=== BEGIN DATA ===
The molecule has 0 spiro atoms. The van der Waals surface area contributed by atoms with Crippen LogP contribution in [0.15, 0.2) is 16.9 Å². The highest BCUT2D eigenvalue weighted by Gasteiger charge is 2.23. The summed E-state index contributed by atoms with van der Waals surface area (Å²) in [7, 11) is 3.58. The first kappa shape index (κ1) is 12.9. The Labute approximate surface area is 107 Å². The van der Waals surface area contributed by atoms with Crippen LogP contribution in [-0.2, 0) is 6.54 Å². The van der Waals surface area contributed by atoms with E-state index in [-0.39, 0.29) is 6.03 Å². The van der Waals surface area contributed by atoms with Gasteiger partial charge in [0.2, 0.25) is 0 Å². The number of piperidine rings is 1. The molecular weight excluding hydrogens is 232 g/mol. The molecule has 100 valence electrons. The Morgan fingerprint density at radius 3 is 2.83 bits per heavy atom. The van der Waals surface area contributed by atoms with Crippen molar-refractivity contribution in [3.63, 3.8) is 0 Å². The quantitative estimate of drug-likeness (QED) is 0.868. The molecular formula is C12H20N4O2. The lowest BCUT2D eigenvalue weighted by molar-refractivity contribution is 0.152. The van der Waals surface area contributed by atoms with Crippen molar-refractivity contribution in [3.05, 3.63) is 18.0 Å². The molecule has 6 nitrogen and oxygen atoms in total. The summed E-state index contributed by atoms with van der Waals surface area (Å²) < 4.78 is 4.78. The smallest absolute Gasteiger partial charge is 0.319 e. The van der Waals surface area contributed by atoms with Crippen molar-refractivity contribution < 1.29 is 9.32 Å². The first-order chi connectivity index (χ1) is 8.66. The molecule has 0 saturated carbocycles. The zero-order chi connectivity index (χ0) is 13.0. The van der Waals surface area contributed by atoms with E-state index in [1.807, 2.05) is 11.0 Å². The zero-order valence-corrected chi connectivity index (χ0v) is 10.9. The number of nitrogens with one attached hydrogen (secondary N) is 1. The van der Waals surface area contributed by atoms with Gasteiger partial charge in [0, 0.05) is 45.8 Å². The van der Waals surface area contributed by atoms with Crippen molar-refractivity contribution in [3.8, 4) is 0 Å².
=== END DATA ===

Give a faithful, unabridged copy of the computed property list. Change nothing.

The molecule has 0 spiro atoms. The van der Waals surface area contributed by atoms with Crippen LogP contribution in [0.15, 0.2) is 16.9 Å². The highest BCUT2D eigenvalue weighted by Gasteiger charge is 2.23. The summed E-state index contributed by atoms with van der Waals surface area (Å²) in [7, 11) is 3.58. The first kappa shape index (κ1) is 12.9. The Labute approximate surface area is 107 Å². The van der Waals surface area contributed by atoms with Crippen LogP contribution in [-0.2, 0) is 6.54 Å². The van der Waals surface area contributed by atoms with E-state index in [-0.39, 0.29) is 6.03 Å². The van der Waals surface area contributed by atoms with Gasteiger partial charge in [0.2, 0.25) is 0 Å². The number of piperidine rings is 1. The molecular weight excluding hydrogens is 232 g/mol. The molecule has 100 valence electrons. The Morgan fingerprint density at radius 3 is 2.83 bits per heavy atom. The van der Waals surface area contributed by atoms with Crippen molar-refractivity contribution in [3.63, 3.8) is 0 Å². The quantitative estimate of drug-likeness (QED) is 0.868. The molecular formula is C12H20N4O2. The lowest BCUT2D eigenvalue weighted by molar-refractivity contribution is 0.152. The van der Waals surface area contributed by atoms with Crippen molar-refractivity contribution in [3.05, 3.63) is 18.0 Å². The molecule has 6 nitrogen and oxygen atoms in total. The summed E-state index contributed by atoms with van der Waals surface area (Å²) < 4.78 is 4.78. The smallest absolute Gasteiger partial charge is 0.319 e. The van der Waals surface area contributed by atoms with Crippen molar-refractivity contribution < 1.29 is 9.32 Å². The first-order chi connectivity index (χ1) is 8.66. The molecule has 0 saturated carbocycles. The zero-order chi connectivity index (χ0) is 13.0. The van der Waals surface area contributed by atoms with E-state index in [1.807, 2.05) is 11.0 Å². The zero-order valence-corrected chi connectivity index (χ0v) is 10.9. The number of nitrogens with one attached hydrogen (secondary N) is 1. The van der Waals surface area contributed by atoms with Gasteiger partial charge in [0, 0.05) is 45.8 Å². The van der Waals surface area contributed by atoms with Crippen molar-refractivity contribution in [3.8, 4) is 0 Å².